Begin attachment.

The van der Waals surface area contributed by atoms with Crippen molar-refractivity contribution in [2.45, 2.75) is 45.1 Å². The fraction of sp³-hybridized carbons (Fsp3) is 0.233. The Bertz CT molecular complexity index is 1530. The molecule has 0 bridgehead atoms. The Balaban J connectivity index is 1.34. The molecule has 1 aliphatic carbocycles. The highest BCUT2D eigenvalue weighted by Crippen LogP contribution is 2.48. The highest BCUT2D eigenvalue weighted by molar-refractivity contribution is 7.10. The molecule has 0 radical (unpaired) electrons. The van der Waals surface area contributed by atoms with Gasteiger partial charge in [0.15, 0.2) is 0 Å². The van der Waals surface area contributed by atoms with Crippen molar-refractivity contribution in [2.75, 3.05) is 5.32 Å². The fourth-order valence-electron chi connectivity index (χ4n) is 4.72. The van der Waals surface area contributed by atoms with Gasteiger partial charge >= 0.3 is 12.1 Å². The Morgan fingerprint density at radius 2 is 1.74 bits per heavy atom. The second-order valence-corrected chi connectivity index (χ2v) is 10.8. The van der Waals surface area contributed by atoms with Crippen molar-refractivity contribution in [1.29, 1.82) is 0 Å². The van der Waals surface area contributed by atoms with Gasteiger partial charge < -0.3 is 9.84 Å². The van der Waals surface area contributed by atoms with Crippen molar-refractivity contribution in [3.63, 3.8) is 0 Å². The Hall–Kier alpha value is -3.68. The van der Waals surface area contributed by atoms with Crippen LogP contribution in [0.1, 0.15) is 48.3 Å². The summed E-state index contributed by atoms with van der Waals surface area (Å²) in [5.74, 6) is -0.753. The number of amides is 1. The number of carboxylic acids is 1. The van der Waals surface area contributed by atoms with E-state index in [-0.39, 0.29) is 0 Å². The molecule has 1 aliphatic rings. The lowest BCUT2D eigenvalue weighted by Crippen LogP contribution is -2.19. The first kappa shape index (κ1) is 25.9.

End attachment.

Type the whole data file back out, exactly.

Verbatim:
The van der Waals surface area contributed by atoms with Crippen molar-refractivity contribution in [2.45, 2.75) is 45.1 Å². The fraction of sp³-hybridized carbons (Fsp3) is 0.233. The Bertz CT molecular complexity index is 1530. The molecule has 0 bridgehead atoms. The Balaban J connectivity index is 1.34. The molecule has 1 aliphatic carbocycles. The highest BCUT2D eigenvalue weighted by Crippen LogP contribution is 2.48. The highest BCUT2D eigenvalue weighted by molar-refractivity contribution is 7.10. The molecule has 0 radical (unpaired) electrons. The van der Waals surface area contributed by atoms with Gasteiger partial charge in [0.15, 0.2) is 0 Å². The van der Waals surface area contributed by atoms with Crippen molar-refractivity contribution in [2.75, 3.05) is 5.32 Å². The fourth-order valence-electron chi connectivity index (χ4n) is 4.72. The van der Waals surface area contributed by atoms with Gasteiger partial charge >= 0.3 is 12.1 Å². The Morgan fingerprint density at radius 2 is 1.74 bits per heavy atom. The second-order valence-corrected chi connectivity index (χ2v) is 10.8. The van der Waals surface area contributed by atoms with Crippen molar-refractivity contribution in [1.29, 1.82) is 0 Å². The van der Waals surface area contributed by atoms with Gasteiger partial charge < -0.3 is 9.84 Å². The van der Waals surface area contributed by atoms with Crippen molar-refractivity contribution in [3.63, 3.8) is 0 Å². The Hall–Kier alpha value is -3.68. The van der Waals surface area contributed by atoms with Crippen LogP contribution in [0.1, 0.15) is 48.3 Å². The summed E-state index contributed by atoms with van der Waals surface area (Å²) in [5.74, 6) is -0.753. The number of amides is 1. The number of carboxylic acids is 1. The van der Waals surface area contributed by atoms with E-state index in [-0.39, 0.29) is 0 Å². The molecule has 1 aliphatic rings. The lowest BCUT2D eigenvalue weighted by Crippen LogP contribution is -2.19. The first kappa shape index (κ1) is 25.9.